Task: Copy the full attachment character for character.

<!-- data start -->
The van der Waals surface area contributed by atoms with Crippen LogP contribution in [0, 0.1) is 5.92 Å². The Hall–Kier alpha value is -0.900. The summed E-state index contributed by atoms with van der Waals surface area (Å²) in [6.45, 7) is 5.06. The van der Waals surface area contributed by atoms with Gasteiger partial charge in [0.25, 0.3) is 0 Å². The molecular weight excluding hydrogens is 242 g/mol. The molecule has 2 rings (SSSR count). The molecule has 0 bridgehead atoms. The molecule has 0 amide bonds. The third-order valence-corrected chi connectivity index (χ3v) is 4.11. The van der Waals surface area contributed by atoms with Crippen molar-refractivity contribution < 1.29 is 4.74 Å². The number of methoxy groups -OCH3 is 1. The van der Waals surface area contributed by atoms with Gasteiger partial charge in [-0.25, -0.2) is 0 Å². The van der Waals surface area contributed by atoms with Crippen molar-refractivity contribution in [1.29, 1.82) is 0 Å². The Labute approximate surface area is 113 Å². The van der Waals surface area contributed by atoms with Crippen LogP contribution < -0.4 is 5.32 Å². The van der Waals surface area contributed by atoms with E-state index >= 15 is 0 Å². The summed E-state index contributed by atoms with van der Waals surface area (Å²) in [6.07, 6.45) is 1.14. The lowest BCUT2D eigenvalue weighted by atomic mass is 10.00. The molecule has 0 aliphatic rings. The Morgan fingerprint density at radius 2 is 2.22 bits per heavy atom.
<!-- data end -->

The van der Waals surface area contributed by atoms with Crippen LogP contribution in [0, 0.1) is 5.92 Å². The Hall–Kier alpha value is -0.900. The summed E-state index contributed by atoms with van der Waals surface area (Å²) in [6.45, 7) is 5.06. The van der Waals surface area contributed by atoms with Gasteiger partial charge in [0.25, 0.3) is 0 Å². The molecular weight excluding hydrogens is 242 g/mol. The molecule has 2 rings (SSSR count). The molecule has 0 bridgehead atoms. The molecule has 0 amide bonds. The third-order valence-corrected chi connectivity index (χ3v) is 4.11. The van der Waals surface area contributed by atoms with Crippen molar-refractivity contribution < 1.29 is 4.74 Å². The number of methoxy groups -OCH3 is 1. The van der Waals surface area contributed by atoms with Gasteiger partial charge in [-0.25, -0.2) is 0 Å². The van der Waals surface area contributed by atoms with Crippen molar-refractivity contribution in [1.29, 1.82) is 0 Å². The Labute approximate surface area is 113 Å². The van der Waals surface area contributed by atoms with Crippen LogP contribution < -0.4 is 5.32 Å². The van der Waals surface area contributed by atoms with E-state index >= 15 is 0 Å². The summed E-state index contributed by atoms with van der Waals surface area (Å²) in [6.07, 6.45) is 1.14. The lowest BCUT2D eigenvalue weighted by atomic mass is 10.00. The molecule has 0 aliphatic rings. The Morgan fingerprint density at radius 2 is 2.22 bits per heavy atom.